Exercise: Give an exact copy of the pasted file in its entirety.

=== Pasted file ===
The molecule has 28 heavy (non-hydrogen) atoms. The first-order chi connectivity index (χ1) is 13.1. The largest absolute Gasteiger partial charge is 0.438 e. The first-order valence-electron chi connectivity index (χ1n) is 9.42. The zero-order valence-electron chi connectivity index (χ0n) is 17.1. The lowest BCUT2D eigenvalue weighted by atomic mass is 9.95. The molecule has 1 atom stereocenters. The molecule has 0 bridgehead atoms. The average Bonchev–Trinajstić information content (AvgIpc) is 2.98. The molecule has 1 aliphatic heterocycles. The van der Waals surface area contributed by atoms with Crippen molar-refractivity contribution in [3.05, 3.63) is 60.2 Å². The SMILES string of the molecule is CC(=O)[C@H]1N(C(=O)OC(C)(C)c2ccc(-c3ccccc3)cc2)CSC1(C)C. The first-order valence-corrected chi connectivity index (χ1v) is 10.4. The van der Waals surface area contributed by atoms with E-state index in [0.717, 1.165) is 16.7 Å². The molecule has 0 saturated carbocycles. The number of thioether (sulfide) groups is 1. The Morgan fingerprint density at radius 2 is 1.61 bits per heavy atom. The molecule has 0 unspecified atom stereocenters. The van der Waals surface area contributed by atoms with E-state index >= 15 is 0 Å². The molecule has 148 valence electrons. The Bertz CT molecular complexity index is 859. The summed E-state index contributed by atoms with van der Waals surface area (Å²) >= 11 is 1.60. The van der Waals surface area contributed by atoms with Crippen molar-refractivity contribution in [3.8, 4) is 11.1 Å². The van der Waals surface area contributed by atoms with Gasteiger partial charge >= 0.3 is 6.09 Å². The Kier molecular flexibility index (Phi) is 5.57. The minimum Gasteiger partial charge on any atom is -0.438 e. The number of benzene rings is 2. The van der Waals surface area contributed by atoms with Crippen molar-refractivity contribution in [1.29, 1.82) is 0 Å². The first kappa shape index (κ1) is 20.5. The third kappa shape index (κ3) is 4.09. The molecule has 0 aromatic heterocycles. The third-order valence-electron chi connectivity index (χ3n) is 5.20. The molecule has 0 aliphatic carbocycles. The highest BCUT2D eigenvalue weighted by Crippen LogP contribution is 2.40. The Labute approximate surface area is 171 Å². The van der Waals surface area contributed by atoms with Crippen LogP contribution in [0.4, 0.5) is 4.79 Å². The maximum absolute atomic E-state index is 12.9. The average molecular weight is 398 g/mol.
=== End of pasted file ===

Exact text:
The molecule has 28 heavy (non-hydrogen) atoms. The first-order chi connectivity index (χ1) is 13.1. The largest absolute Gasteiger partial charge is 0.438 e. The first-order valence-electron chi connectivity index (χ1n) is 9.42. The zero-order valence-electron chi connectivity index (χ0n) is 17.1. The lowest BCUT2D eigenvalue weighted by atomic mass is 9.95. The molecule has 1 atom stereocenters. The molecule has 0 bridgehead atoms. The average Bonchev–Trinajstić information content (AvgIpc) is 2.98. The molecule has 1 aliphatic heterocycles. The van der Waals surface area contributed by atoms with Crippen molar-refractivity contribution in [3.05, 3.63) is 60.2 Å². The SMILES string of the molecule is CC(=O)[C@H]1N(C(=O)OC(C)(C)c2ccc(-c3ccccc3)cc2)CSC1(C)C. The first-order valence-corrected chi connectivity index (χ1v) is 10.4. The van der Waals surface area contributed by atoms with E-state index in [0.717, 1.165) is 16.7 Å². The molecule has 0 saturated carbocycles. The number of thioether (sulfide) groups is 1. The Morgan fingerprint density at radius 2 is 1.61 bits per heavy atom. The molecule has 0 unspecified atom stereocenters. The van der Waals surface area contributed by atoms with E-state index >= 15 is 0 Å². The molecule has 148 valence electrons. The Bertz CT molecular complexity index is 859. The summed E-state index contributed by atoms with van der Waals surface area (Å²) >= 11 is 1.60. The van der Waals surface area contributed by atoms with Crippen molar-refractivity contribution in [3.8, 4) is 11.1 Å². The van der Waals surface area contributed by atoms with Gasteiger partial charge >= 0.3 is 6.09 Å². The Kier molecular flexibility index (Phi) is 5.57. The minimum Gasteiger partial charge on any atom is -0.438 e. The number of benzene rings is 2. The van der Waals surface area contributed by atoms with Crippen molar-refractivity contribution in [1.29, 1.82) is 0 Å². The first kappa shape index (κ1) is 20.5. The third kappa shape index (κ3) is 4.09. The molecule has 0 aromatic heterocycles. The third-order valence-electron chi connectivity index (χ3n) is 5.20. The molecule has 0 aliphatic carbocycles. The highest BCUT2D eigenvalue weighted by Crippen LogP contribution is 2.40. The Labute approximate surface area is 171 Å². The van der Waals surface area contributed by atoms with Crippen LogP contribution in [0.4, 0.5) is 4.79 Å². The maximum absolute atomic E-state index is 12.9. The average molecular weight is 398 g/mol.